The Saint Agustin Church’s architectonic evolution can be broken-down into stages according to the disasters that it went through and with its later reconstruction attempts. Thus, the temple’s evolution can be divided into four main phases: the first church, which began on the year the Riveros Family assigns the homestead where the temple is currently located and first it was enabled as a large estate that ended on the same year, on February 13th when a fire broke-out; the second church that started to be reconstructed after the fire and until it was destroyed by the May 13, 1647 earthquake; the third church, that began with the later reconstruction after the earthquake to the 1730 earthquake; and a fourth stage that goes from the reconstruction after the earthquake and the modifications performed by Fermín Vivaceta.

In reference to the same stage, or the first church, there is little information in relation to the temple’s architectonic formation. According to the historical writings of the time, these were the same homes offered for sale by the Riveros family located in that homestead that were the ones the Agustin priests adapted and used for their religious practices and for housing, linking several of the facilities to create a small meetings church, since it is noted in the chronicles of the time that these houses were two-story buildings. Afterwards, the priests acquired the remainder of the house to obtain the complete block, which is why some historians call this stage “La Casa Grande” (The Large House). However, its duration was rather brief, since on December 13, 1595 the church is burned by hooded persons. According to some documents used by the chronicle writers of the time, it is said that it was the Franciscans who started the fire, managing to save only two rooms: the church and one of the houses.

After the fire, the church was restored in a light manner while the priest Father Juan de Vascones was sent to Lima to collect funds, a trip that lasted four years. The church was reconstructed with the collected money, while the construction of a new one was started by the Peruvian architect that was planned with 3 naves and built with white evenly cut stones. In its interior, it had three altars: one dedicated to Our Lady of Grace, another to Saint Nicolas de Tolentino and the third one, located in the center as a High Altar, the painting was dedicated to its founder: Saint Agustin, all of the altars surrounded by altar pieces, statues, paintings and the import made by Padre Vascones: its Chinese ornament. Unfortunately, it could not be included since it was destroyed by the 1647 earthquake.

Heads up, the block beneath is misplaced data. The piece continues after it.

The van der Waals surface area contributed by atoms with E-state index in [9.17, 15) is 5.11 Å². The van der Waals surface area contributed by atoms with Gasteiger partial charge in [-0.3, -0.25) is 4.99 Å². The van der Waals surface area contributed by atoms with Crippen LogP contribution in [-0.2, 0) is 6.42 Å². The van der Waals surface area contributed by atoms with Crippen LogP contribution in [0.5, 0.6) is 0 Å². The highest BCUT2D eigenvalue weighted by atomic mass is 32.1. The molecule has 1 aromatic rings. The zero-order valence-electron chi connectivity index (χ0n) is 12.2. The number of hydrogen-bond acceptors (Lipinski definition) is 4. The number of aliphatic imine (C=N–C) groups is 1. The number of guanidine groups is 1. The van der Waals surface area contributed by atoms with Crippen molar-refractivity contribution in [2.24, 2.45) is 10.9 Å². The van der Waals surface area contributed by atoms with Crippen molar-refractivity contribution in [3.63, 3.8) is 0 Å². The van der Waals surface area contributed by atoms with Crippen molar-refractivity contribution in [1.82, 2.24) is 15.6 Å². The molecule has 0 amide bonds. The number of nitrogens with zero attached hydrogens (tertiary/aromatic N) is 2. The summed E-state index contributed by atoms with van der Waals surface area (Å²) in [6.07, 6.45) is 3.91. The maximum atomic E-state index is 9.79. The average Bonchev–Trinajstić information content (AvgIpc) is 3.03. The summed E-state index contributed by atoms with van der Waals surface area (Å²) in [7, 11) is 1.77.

The May 13, 1647 earthquake assumes the start of the third stage in the temple’s architectonic evolution, which is re-built by Juan de Lepe in brick, over its old floor plan. There is no greater information available regarding this reconstruction, but only up to the chronicles of the 1730 earthquake, which ruins the transversal wall and the towers, which in later years are restored and the temple’s interior is also beautified, in a baroque style, appealing to the Santiago neighbors; although the exterior continues to keep its primitive image.

In 1850 Juan de Lepe takes on the remodeling of the church. He is responsible for the current appearance of the church. The main transformation was to change the temple front, adding a porch with six columns in a Doric style and finished in an entablature with balustrade, that can be seen even today. The bell towers and dome are also reconstructed, and the main doors are carved, giving the façade the actual neo classic nature. The floor plan of the basilica-type of three vaulted naves is preserved in its interior and is divided by columns holding the Roman arches.

Last century, the church did not go through any large modifications. However, in 1982 the front area was restored, as well as the temple interior and the towers were finished, work done by the architect Francisco Beltrán that we can appreciate even to date.